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Jason Sudeikis hasn’t forgotten his Saturday Night Live days. In fact, sketch comedy is the reason Ted Lasso exists. The lovable American football turned European football coach was created for NBC Sports’ coverage of the Premier League in 2013. And when the sketch was turned into a series for Apple TV+, Sudeikis incorporated his favorite SNL character into the pilot. And the character’s signature move is something Sudeikis has been doing since he was a teenager. Talk about full circle.

Jason Sudeikis in 'Ted Lasso' Season 2. He sits at a desk with a smirk on his face as he points to someone off camera. He sits in an office in a locker room. There's a window behind him showing the locker room.
Jason Sudeikis in ‘Ted Lasso’ Season 2 | Apple TV+

Jason Sudeikis’ ‘SNL’ dance made it into ‘Ted Lasso’

Of the many Sudeikis SNL sketches, the “What Up With That?” sketch with Kenan Thompson is one of his most memorable. Thompson played a talkshow host who didn’t give his guests much time to talk between his many musical numbers. Whenever Thompson would start singing, Sudeikis would appear in a red tracksuit and curly wig and provide backup dancing. Fred Armisen would also appear in a long curly wig to play the saxophone. And other SNL cast members would have musical bits in the sketch as well. It was one of those SNL scenes where everyone gets to shine for a bit.

Sudeikis always did the same dance move, with some alterations. The dancing became instantly recognizable for SNL fans. And it’s the dance Ted Lasso does in the show’s pilot that makes him go viral. In the clip from the first episode, Ted is doing the shuffling move in a locker room with his cheering football players. The video was played on Sports Center when Ted was announced as the new manager of AFC Richmond.

‘SNL’ ‘What Up With That?’ sketch was Jason Sudeikis’ favorite

Sudeikis told Entertainment Weekly the dance move was something he’s done his entire life to entertain people.

“It’s the same dance I did when I was 15 years old and one of the few white kids on a basketball team in Kansas City to make my teammates laugh,” he said, adding, “The irony and the beauty is that I went through all this [comedy] training, did all this stuff, and the same thing that I did at 15 is the same thing I did at the beginning of [Ted Lasso].”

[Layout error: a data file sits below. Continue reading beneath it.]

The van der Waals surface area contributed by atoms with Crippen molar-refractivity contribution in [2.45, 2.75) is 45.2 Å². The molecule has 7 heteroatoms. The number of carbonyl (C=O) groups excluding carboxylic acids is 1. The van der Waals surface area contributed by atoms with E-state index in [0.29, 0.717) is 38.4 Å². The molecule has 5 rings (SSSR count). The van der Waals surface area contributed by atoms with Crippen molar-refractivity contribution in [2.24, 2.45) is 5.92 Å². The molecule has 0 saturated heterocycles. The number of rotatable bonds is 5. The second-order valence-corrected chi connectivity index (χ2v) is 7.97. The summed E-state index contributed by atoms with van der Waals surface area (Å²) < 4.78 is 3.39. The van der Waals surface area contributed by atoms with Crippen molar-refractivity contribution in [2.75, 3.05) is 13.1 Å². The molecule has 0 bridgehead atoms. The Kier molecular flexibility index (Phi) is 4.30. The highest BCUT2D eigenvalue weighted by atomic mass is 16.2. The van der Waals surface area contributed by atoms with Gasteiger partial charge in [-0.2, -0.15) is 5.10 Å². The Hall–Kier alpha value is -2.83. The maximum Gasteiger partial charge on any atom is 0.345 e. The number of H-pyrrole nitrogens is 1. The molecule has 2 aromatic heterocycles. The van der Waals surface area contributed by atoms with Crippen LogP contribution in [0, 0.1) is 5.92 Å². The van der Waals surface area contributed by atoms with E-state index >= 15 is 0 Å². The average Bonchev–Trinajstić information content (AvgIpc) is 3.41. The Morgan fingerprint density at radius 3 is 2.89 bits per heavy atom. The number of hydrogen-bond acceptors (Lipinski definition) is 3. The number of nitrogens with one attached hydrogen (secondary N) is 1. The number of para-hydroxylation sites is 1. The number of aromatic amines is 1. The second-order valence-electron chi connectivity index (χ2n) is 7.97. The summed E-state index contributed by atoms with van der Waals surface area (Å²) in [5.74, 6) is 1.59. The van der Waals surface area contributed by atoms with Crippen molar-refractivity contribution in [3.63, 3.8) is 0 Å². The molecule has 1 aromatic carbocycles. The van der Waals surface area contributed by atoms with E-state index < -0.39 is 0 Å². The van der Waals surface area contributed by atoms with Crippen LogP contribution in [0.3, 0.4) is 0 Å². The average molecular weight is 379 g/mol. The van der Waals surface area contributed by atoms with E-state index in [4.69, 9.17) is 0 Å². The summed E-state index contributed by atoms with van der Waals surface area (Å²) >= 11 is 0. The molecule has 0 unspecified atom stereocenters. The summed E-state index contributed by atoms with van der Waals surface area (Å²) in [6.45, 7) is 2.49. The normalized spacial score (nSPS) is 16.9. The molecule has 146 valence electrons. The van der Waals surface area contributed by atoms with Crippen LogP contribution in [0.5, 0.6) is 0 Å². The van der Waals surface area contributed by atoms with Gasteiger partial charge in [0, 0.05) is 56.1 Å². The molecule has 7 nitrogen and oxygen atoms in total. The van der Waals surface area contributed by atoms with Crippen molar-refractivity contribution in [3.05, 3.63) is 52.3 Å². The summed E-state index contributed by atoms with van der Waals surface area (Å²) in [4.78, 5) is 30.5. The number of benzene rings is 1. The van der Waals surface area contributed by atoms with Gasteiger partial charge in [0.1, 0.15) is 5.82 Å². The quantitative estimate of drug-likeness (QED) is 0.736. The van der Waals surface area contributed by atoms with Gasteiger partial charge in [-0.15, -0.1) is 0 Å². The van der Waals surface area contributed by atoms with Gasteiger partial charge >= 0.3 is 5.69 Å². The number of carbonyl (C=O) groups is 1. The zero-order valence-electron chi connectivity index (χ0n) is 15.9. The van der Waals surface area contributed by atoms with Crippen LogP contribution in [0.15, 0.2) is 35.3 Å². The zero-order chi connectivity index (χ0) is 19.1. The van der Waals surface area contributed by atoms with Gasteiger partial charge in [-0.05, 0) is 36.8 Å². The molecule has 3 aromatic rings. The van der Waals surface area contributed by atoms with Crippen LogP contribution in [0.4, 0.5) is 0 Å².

“What Up With That?” is the sketch people talk to Sudeikis about the most since leaving SNL. He said the scene has a magical quality about it where everyone in the cast got to be their funniest. Sudeikis said:

“Trust me, man, there’s nothing I’ve done on SNL that people have enjoyed more, spoken to me more about, than that dancing on ‘What Up With That?’ When people ask me [about] a favorite sketch, in those final three seasons or so I think it was doing ‘What Up With That?’ It became one of those sketches that, when the set would start to be built on stage during a commercial break, you’d hear the energy in the f—ing room change. Everybody had a role, everybody had a function, everybody would make each other laugh. It’s the best. It is literally the basketball of winning by f—ing 50 points and everybody scores 20. You look at the score sheet afterward and you’re like, ‘Oh my God, everybody scored 20 points!’ Who’s player of the game? The show is.”


Was ‘Ted Lasso’ an ‘SNL’ Sketch?

Jason Sudeikis ‘SNL’ years

Although he spent many happy years on the Emmy-winning sketch series and created a slew of memorable characters (his Mitt Romney, George Bush, and Joe Biden impressions are especially memorable), Sudeikis didn’t actually want to work on SNL. He told GQ it seemed like too obvious of a career goal.

“I didn’t want to work on SNL,” he said. “At a certain point in your comedy journey, you have to look at it as like McDonald’s. You have to be like: ‘No. Never.’”

But he had a change of heart when SNL showed interest in him.

“It was like having a crush on the prettiest girl at school and being like, ‘She seems like a jerk,'” he said. “And it’s like, ‘Oh, really? ‘Cause she said she liked you.’ ‘She what?!’”

Thank goodness he changed his mind, otherwise we would never have the gem that is Ted Lasso.